It’s a Friday, and I’m meeting Phil Lear and Christian Medovich for coffee. We commandeer a circle of easy chairs around a fireplace to discuss their paintings that hang in the new downtown seafood joint Bonny and Read. (See pictures and more from RMFR here.)
Lear, whose works many will recognize from other downtown locales like the Mining Exchange and Bonny and Read owner Joe Campana’s other restaurant, The Rabbit Hole, supplied four pieces.
Medovich is another downtown fixture, largely through galleries Modbo and S.P.Q.R., and the Rendezvous Lounge, although he’s only painted for five or six years.
He and Lear are friends too, discussing fine art, getting into mischief, and collaborating on single works (see their downtown scenes at S.P.Q.R.’s Play Nice: The Conjoined Show). By day, the two use their talents to build and paint sets for the Colorado Springs Fine Arts Center Theater Company. They just finished their work for the Peter Pan prequel, Peter and the Starcatcher.
Pirates, needless to say, are on the brain. And they are more than happy about that. “You don’t get to do that very much,” Lear says. “It’s kind of a lost world for artists.”
Their work for Bonny and Read started last August, when Lear got a text from Campana. No instructions, just a quip: “New restaurant, need artwork.” There wasn’t much more direction after that. Lear had earned Campana’s trust, and Medovich was excited to jump in when invited. And just like that, Campana revitalized a tradition of narrative, collaborative artwork that both artists craved.
There’s less credence given to this type of narrative art these days, they say, a sentiment echoed by Brett Andrus of the Modbo in an interview last year. But creating the background for a story is very much alive.
Lear: “[This is a] great subject matter for narrative painters like us.” They revere the work of past illustrator artists like N.C. Wyeth and Howard Pyle, who basically invented the modern pirate. Pyle’s Book of Pirates, and Wyeth’s illustrations of Stevenson’s Treasure Island, with the big hats, swaggering clothes, headwraps and the like created the stereotype of pirates we know today, and see in places like Pirates of the Caribbean.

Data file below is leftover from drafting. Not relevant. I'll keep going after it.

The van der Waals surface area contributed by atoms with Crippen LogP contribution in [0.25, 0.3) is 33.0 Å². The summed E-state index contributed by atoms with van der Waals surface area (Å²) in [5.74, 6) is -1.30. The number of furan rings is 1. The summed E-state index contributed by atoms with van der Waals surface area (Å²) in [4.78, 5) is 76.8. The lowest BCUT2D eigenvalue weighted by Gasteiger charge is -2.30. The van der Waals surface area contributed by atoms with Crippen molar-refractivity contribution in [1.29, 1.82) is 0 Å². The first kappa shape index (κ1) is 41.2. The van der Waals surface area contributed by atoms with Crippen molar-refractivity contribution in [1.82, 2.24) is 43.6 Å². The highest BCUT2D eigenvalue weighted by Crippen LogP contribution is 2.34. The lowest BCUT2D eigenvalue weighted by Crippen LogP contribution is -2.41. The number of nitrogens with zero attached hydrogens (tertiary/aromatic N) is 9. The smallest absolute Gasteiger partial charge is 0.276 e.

Medovich became a part of the project while helping Lear with a photoshoot for images for the Bonny and Read works. Not only did this result in a series of shared references and props — you’ll see recurring objects in the Bonny and Read sets like an apple, a jug — but it launched an entirely new creative direction for Medovich’s May Modbo show.
Yet again, the practice of sharing references speaks to the pair’s atavistic values, as was common back in the 1800s and early 1900s, Medovich says.
“These paintings have that spirit,” Lear says.
From coffee we walk to the establishment itself. Lunch is bustling, and the artists ponder a post-interview libation. They point out some theater in the place: Fellow local Douglas Rouse was employed to add faux brick and wood finishes.
That said, Bonny and Read is still a restaurant at the end of the day. Medovich points out there is a balance with the subject matter you must be aware of in a restaurant environment (no nudity, gore, political stuff), but that you can play into the “seedy” side of the pirate life. He points to one image of a pirate hold with a dog munching on a leg. (Yojimbo, anyone?)
“It’s fun to be a little Tarantino-esque,” Phil says.
To that end, the informally named Poseida-Anna, by Medovich. She’s the pirate/steampunk lady on the far wall holding a ship in a bottle. Look closely, inside, a Kraken threatens the ship while Poseida-Anna observes the mayhem calmly.
“She’s just having fun terrorizing the ship,” Lear says.
An earlier incarnation had her standing in front of a calendar, with tasks for the week that included typhoons and other catastrophes she planned to impassively sic upon the helpless crew in the bottle.
“Maybe like a niece of Poseidon.”
[Images: Edie Crawford; courtesy Phil Lear and Christian Medovich]